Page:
Mike Poulton adapted Hilary Mantel’s Wolf Hall and Bring Up the Bodies for the stage. The play premiered last year in the UK and just began its run on Broadway here in NYC. There’s a book version of the adaptation that contains some notes that Mantel wrote for the actors playing the various characters. The New York Review of Books has an excerpt of Mantel’s notes; here’s Anne Boleyn:
You do not have six fingers. The extra digit is added long after your death by Jesuit propaganda. But in your lifetime you are the focus of every lurid story that the imagination of Europe can dream up. From the moment you enter public consciousness, you carry the projections of everyone who is afraid of sex or ashamed of it. You will never be loved by the English people, who want a proper, royal Queen like Katherine, and who don’t like change of any sort. Does that matter? Not really. What Henry’s inner circle thinks of you matters far more. But do you realize this? Reputation management is not your strong point. Charm only thinly disguises your will to win.
The BBC aired a six-part TV version of Wolf Hall & Bring Up the Bodies that finished up a month ago, and PBS will start showing it this weekend. I’ve watched all but the last part and it’s really well done.
When I Left the House It Was Still Dark was a three-month long play performed in 2013 by Odyssey Works for the benefit of one person, author Rick Moody.
It began one evening when Rick’s priest gave him a children’s book titled “The Secret Room,” to read to his daughter. This book, which appeared to have been written in the fifties, was actually a creation by Odyssey Works.
Shortly after this, Rick was given an invitation to visit Sid’s, a vacant hardware store in downtown Brooklyn. The store became his own secret room, and he continued to visit it weekly for the rest of the summer. In the space, he encountered a variety of objects foreshadowing moments to come in his odyssey. Among these was a notebook detailing the story of a man searching for a cellist whose music deeply moved him, a recording of string music, and a photograph of a prairie. One day after visiting Sid’s, Rick was brought to the airport and given a plane ticket to Saskatchewan, Canada. When he arrived, he was driven to the prairie in the picture where he found the cellist from the story performing a variation of the music he had been listening to for weeks.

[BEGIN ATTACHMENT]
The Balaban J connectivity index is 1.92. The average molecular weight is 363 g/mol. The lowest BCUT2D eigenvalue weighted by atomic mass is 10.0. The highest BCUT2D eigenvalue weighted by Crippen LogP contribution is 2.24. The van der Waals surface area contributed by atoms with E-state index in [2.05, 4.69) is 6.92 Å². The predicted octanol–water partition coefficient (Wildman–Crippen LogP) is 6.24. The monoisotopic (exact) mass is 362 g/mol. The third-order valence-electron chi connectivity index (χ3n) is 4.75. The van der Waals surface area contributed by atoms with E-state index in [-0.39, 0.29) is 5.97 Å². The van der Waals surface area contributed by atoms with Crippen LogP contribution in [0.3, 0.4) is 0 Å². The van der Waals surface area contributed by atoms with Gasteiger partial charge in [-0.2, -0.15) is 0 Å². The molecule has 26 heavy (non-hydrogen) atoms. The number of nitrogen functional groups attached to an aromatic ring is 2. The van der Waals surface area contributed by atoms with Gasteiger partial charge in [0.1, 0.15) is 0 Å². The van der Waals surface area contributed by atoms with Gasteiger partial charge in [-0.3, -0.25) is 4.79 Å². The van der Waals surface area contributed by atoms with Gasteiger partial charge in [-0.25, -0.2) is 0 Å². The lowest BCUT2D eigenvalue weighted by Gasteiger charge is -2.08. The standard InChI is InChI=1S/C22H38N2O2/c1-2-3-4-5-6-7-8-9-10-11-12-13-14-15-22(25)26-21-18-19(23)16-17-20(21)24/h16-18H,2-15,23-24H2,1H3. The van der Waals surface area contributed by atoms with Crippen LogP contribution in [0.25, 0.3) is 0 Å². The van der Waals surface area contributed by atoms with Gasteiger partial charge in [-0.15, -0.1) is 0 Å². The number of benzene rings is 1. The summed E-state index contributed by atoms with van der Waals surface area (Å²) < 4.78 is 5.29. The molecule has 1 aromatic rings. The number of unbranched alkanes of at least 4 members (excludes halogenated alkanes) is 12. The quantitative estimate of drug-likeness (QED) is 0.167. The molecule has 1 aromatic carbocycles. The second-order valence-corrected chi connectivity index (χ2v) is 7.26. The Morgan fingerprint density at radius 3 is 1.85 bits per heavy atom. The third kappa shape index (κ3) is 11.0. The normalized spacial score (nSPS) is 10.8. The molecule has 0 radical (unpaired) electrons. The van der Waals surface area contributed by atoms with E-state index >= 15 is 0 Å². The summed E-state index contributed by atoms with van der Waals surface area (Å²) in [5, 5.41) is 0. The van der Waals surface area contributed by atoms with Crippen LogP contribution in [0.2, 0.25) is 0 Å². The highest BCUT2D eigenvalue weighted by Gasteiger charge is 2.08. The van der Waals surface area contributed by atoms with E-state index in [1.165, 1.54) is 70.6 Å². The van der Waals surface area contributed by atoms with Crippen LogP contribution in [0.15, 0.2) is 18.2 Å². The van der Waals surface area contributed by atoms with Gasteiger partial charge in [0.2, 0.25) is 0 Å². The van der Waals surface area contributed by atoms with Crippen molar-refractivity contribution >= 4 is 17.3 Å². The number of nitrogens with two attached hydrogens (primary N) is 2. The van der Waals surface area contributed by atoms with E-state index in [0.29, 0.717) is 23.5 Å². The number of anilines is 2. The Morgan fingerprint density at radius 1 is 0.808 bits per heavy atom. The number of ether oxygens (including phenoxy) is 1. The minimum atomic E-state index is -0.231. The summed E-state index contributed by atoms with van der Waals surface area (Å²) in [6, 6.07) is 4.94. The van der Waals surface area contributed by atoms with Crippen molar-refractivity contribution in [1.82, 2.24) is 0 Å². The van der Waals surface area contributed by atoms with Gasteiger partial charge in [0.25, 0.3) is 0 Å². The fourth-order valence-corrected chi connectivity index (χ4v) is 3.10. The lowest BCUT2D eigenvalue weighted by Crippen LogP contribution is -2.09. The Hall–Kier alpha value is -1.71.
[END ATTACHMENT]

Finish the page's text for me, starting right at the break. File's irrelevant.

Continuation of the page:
I would love to hear about this from Moody’s perspective. Here’s an interview with the artistic director of Odyssey Works; they specialize in grand performances for very small audiences. See also a recent Bob Dylan concert for one fan.
A German experimental theater recently put on a production of Infinite Jest. They turned the 1079-page book into a 24-hour play that took place all over Berlin.
The play is Infinite Jest. Yes, the 1,079-page David Foster Wallace novel. Germany’s leading experimental theater, Hebbel am Ufer, had the gall not only to stage the world theatrical premiere of an Infinite Jest adaptation, but to play it on the grandest stage possible: the city of Berlin itself. Over the course of 24 hours, the shell-shocked and increasingly substance-dependent audience is transported to eight of the city’s iconic settings, which serve as analogs for the venues to which the discursive novel continually returns.
But so we’re at this AA meeting in a Boston school cafeteria, which in this case is the cultural center of a city quarter that was drawn up from scratch in the 1960s in the far, far north of Berlin, like practically halfway to the Baltic, this sticks-of-the-sticks-type section of town. And the actor sharing his history of teen addiction to Quaaludes and Hefenreffer-brand beer is droning on far too long and starting to give me the howling fantods.
Every internet article about Wallace is required by law to include footnotes and this one is no exception. (thx, paul)
David Mamet, speaking on Jeremy Piven’s decision to leave Mamet’s play, Speed the Plow, in the middle of its run because of mercury poisoning:
My understanding is that he is leaving show business to pursue a career as a thermometer.
Piven’s elevated mercury levels came from eating too much sushi and other fish.
Shakespeare put coded messages about Catholicism into his plays that, due to the “Protestant, Whig ascendancy”, have not been decoded until now.